There are two movie theaters near us:  Aeon Cinema and Forum.

Aeon Cinema’s website (even though it is in Japanese) is easier to navigate if you don’t know Japanese.

Forum’s website is pretty difficult, I think, if you don’t know how to read Japanese.  However, Forum has more movies in their original languages, and more international movies, so it is a better movie house for us foreigners in Fukushima City.

This is the movie line up for Forum.  (It changes regularly, so I have no idea what movies are on there currently.)

As I write this, it says for the movie, “The BFG:”

BFG ビッグ・フレンドリー・ジャイアント
[字幕]
The BFG
フォーラム3

This movie is in English with Japanese subtitles.  How do I know?  It says that it is subtitled, and I know that The BFG was originally in English.  (If it’s a French movie, it of course will be in French.)

字幕 jimaku=subtitles  (This kanji is what you want to look for on Forum’s site.)

You can remember this because 字 ji means “letter.”



Next let’s look at a dubbed movie, “The Teenage Mutant Ninja Turtles.”

ミュータント・ニンジャ・タートルズ 影(シャドウズ)
[吹替]

吹替 means “dubbed.”

This is the shortened form of the word  吹き替えfukikae=dubbed

So basically this is what you want to avoid if you want to hear a non-Japanese movie in its original language.    I always remember this kanji by looking at the 口in the first part of the first kanji.  (口kuchi means “mouth” so you can imagine a mouth speaking in Japanese.)


There you go!  All ready to go to the movies.   Have a great fall!

Political Climate……..

Approximately two weeks before I left for America, four Dallas police officers were shot and killed by a man in Dallas.   I don’t know the whole deal, but it was during a Black Lives Matter protest.  (You probably remember this if you keep up with American news.)  So my husband was a little, “Is everything okay???? In Texas?????”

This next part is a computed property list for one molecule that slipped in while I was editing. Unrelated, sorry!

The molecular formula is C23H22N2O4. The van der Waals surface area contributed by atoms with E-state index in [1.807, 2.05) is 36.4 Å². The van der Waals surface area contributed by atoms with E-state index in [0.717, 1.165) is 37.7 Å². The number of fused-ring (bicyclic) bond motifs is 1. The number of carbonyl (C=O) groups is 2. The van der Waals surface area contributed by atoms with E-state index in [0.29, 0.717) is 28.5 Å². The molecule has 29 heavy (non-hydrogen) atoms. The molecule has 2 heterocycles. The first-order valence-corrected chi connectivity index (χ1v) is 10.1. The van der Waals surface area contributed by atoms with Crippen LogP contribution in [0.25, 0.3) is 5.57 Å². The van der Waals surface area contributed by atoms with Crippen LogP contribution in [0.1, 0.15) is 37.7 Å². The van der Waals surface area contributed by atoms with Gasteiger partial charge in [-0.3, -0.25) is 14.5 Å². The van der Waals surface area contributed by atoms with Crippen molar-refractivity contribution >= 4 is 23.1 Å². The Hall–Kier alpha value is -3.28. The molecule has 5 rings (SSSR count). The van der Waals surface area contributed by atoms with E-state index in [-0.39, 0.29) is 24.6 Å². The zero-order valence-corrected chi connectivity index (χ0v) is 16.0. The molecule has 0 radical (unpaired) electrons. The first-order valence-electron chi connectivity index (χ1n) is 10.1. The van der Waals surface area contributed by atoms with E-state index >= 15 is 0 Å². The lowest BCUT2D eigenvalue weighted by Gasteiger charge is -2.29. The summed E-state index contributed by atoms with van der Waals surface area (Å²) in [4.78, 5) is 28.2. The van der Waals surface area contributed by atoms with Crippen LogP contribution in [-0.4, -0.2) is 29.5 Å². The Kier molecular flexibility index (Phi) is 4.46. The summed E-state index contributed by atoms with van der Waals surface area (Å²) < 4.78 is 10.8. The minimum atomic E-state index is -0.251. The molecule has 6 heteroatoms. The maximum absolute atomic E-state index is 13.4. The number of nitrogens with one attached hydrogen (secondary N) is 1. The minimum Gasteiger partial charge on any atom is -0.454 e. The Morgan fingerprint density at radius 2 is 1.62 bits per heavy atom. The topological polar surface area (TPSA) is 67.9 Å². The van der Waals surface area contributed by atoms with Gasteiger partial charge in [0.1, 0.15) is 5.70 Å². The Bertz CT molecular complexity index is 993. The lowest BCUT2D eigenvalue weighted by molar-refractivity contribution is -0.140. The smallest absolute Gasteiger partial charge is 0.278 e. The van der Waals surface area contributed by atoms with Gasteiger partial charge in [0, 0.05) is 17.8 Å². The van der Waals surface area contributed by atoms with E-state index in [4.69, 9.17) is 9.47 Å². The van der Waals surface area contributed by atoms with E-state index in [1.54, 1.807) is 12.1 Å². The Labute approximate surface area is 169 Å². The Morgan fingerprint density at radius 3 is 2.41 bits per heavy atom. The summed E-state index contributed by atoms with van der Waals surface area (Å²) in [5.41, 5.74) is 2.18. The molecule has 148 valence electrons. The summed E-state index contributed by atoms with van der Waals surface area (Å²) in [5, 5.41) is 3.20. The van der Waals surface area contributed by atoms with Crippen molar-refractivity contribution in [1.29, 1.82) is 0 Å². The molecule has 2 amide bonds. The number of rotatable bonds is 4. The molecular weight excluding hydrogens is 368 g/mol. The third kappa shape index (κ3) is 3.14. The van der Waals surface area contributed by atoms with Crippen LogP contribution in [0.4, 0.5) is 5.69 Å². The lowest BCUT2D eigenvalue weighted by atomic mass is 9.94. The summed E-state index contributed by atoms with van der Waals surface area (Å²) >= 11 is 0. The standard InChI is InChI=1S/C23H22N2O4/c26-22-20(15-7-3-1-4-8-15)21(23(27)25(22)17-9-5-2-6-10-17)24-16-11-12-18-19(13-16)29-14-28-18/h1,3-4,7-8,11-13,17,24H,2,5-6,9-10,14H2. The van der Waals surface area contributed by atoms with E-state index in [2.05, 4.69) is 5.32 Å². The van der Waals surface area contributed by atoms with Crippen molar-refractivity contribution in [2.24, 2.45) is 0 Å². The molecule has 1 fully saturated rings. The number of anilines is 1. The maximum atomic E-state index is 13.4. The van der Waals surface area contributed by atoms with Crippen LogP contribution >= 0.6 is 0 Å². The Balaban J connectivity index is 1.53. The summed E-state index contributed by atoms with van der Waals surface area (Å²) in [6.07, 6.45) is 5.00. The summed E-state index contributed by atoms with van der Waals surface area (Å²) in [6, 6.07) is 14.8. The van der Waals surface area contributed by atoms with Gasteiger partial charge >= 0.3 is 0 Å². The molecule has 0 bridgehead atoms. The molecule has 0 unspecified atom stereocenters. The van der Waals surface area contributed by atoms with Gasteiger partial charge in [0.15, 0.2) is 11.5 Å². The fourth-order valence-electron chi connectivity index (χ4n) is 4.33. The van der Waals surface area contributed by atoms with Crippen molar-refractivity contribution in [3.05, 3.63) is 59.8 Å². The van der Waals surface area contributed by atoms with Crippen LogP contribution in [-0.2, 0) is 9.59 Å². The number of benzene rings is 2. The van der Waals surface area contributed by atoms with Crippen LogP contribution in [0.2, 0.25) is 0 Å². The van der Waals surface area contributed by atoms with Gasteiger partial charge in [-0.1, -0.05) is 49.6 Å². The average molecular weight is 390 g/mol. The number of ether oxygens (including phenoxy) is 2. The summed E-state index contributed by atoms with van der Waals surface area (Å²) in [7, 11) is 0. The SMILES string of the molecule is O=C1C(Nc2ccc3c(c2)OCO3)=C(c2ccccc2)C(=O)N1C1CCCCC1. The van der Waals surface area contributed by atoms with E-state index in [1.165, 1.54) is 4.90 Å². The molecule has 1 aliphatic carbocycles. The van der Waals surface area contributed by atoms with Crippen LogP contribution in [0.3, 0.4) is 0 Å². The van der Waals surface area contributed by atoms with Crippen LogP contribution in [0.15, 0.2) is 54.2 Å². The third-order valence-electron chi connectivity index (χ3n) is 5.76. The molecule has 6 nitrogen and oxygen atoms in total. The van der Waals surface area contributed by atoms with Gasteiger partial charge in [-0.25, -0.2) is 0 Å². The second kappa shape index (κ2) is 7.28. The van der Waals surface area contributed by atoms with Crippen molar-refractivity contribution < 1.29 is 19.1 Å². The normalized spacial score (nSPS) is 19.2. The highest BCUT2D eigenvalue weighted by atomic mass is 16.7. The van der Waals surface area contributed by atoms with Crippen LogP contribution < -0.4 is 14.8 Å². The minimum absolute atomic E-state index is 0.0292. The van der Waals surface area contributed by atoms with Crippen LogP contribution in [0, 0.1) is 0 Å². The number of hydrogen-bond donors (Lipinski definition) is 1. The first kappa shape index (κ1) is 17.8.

My parents live in a conservative neighborhood.   So you’ll see that reflected in the following photos.  This is not a “WeSpeakJapaneseandEnglish” opinion piece.  Just reporting what I see.

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Bumper Sticker  LOL

Japanese people do not do bumper stickers.

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I am 99% sure this “Back the Blue” sticker is in response the slayings of the police officers in the previous month.  So you can understand where this sentiment is coming from.  I even saw a “Back the Blue” sign at a taco fast food restaurant.

(For non-Americans:  Blue refers to the police.)

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An American flag.  My husband came to visit America this time and he said, “Is today a national holiday in America?  Why do so many people have American flags out?”  That’s just life in America.

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A Trump sign.  This is a Trump neighborhood.  I am sure there are Clinton supporters, but mostly very Republican.

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Cat power

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And my opinion is:  Americans are just so opinionated.  But in real American life, people are just so kind.  Nobody’s snarling at other people.  The majority of Americans are very helpful and considerate.

Sam’s Club